Hampstead councillor Oliver Cooper: 'Joining Tories was my act of rebellion'

PUBLISHED: 11:30 26 March 2018 | UPDATED: 18:30 29 March 2018

Councillor for Hampstead Town, Oliver Cooper

Councillor for Hampstead Town, Oliver Cooper


Most teenagers go through an act of rebellion. Some grow their hair, get a tattoo or make friends their parents disapprove of.

As an act of rebellion Oliver Cooper didn’t do any of that. Instead he defied his left-wing parents and joined the Conservative Party. It’s a rebellion that he’s hoping to continue in May’s election as he stands again in Hampstead Town for the Conservative Party.

Cllr Cooper has lived in Hampstead Town for the last decade after going moving to the area while attending University College London.

“I grew up across northwest London, mainly in Harrow, and my parents were both left-wing, but have drifted rightwards as they’ve got older and wiser,” explained Cooper.

He describes his upbringing as “political” with liberal values and “ideas based.” His father is still a Liberal Democrat activist in Islington.

He said: “I decided to take my liberal values, and my views on economic policy and in my act of rebellion I joined the Conservative Party.”

He then became involved with the local party around the 2010 election, when Labour’s Glenda Jackson won by 42 votes.

Cllr Cooper, who also works as an economist, was himself elected to council in 2015.

Since then he’s been seen as a rising star within the Conservative group in Camden, and the national party.

He has been elected onto the national committee for a Conservative Party campaign group and campaigned for Brexit in last year’s referendum.

In a recent debate where Conservatives were referred to by Labour Kilburn councillor Douglas Beattie as “lower than vermin”, Cllr Cooper issued a impassioned response which led to Lib Dem leader Flick Rea saying he would be more suitable “banging about at Prime Minister’s Questions”.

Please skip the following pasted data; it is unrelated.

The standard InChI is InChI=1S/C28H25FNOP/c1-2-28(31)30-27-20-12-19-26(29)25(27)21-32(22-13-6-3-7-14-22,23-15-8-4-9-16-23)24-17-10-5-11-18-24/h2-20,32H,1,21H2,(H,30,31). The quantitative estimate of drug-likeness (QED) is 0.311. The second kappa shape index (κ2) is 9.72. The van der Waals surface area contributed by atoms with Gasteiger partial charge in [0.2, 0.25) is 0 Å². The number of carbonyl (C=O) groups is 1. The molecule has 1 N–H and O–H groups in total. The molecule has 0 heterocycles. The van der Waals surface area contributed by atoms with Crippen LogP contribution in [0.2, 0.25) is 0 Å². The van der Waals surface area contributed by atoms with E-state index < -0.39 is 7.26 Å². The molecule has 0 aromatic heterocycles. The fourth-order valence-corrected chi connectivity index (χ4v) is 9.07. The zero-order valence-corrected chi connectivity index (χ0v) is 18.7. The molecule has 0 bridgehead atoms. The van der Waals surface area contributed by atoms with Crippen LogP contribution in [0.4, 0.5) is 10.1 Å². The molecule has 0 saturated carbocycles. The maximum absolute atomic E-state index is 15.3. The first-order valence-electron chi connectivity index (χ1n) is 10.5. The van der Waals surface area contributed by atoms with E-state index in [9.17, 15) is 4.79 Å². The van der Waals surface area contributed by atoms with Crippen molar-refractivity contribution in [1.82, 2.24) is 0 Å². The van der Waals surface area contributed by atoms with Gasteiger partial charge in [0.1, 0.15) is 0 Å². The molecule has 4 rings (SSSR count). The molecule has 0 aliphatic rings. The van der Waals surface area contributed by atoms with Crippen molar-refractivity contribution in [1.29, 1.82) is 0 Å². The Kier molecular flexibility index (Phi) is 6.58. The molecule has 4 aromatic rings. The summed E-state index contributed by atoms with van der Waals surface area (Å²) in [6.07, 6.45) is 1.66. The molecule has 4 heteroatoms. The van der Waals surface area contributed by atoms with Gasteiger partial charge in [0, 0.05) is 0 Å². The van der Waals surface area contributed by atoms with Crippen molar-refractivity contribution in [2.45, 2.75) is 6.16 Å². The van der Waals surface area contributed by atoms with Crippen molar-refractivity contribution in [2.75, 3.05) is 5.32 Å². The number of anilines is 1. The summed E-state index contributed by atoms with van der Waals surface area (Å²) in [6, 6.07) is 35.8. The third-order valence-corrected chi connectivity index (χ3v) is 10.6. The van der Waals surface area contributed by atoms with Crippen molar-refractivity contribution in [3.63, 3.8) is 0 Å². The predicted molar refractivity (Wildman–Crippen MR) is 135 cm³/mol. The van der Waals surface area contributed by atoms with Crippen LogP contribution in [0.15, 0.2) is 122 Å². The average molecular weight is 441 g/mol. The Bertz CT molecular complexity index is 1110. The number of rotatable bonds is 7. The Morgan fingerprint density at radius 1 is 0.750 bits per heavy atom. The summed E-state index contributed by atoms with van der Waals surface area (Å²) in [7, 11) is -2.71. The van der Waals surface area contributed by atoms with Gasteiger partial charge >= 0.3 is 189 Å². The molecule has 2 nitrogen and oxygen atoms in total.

However despite the character of his response, he insists he doesn’t enjoy the barbed side of the council chamber.

“I can do it, so it might seem like I enjoy it but I intended to make a really dry point about business rates.

“When you’re confronted with that type of comment, I think that’s dangerous. In the context, how could I not respond to that?”

“I think the mayor, Cllr Richard Cotton was right when he said we’re opposition, not enemies. That’s the way we’ve always seen it.”

Cllr Cooper said if he could choose one policy to put into place after the election, it would be to improve Camden’s schools.

“Camden has five schools that it directly runs. Of those, none are outstanding. Only seven children from them applied to Oxford or Cambridge last year, 45 applied from UCS and 25 applied from Camden School for Girls”, he said.

“If you look at that it shows a real gap in our borough between the haves and the have nots.”


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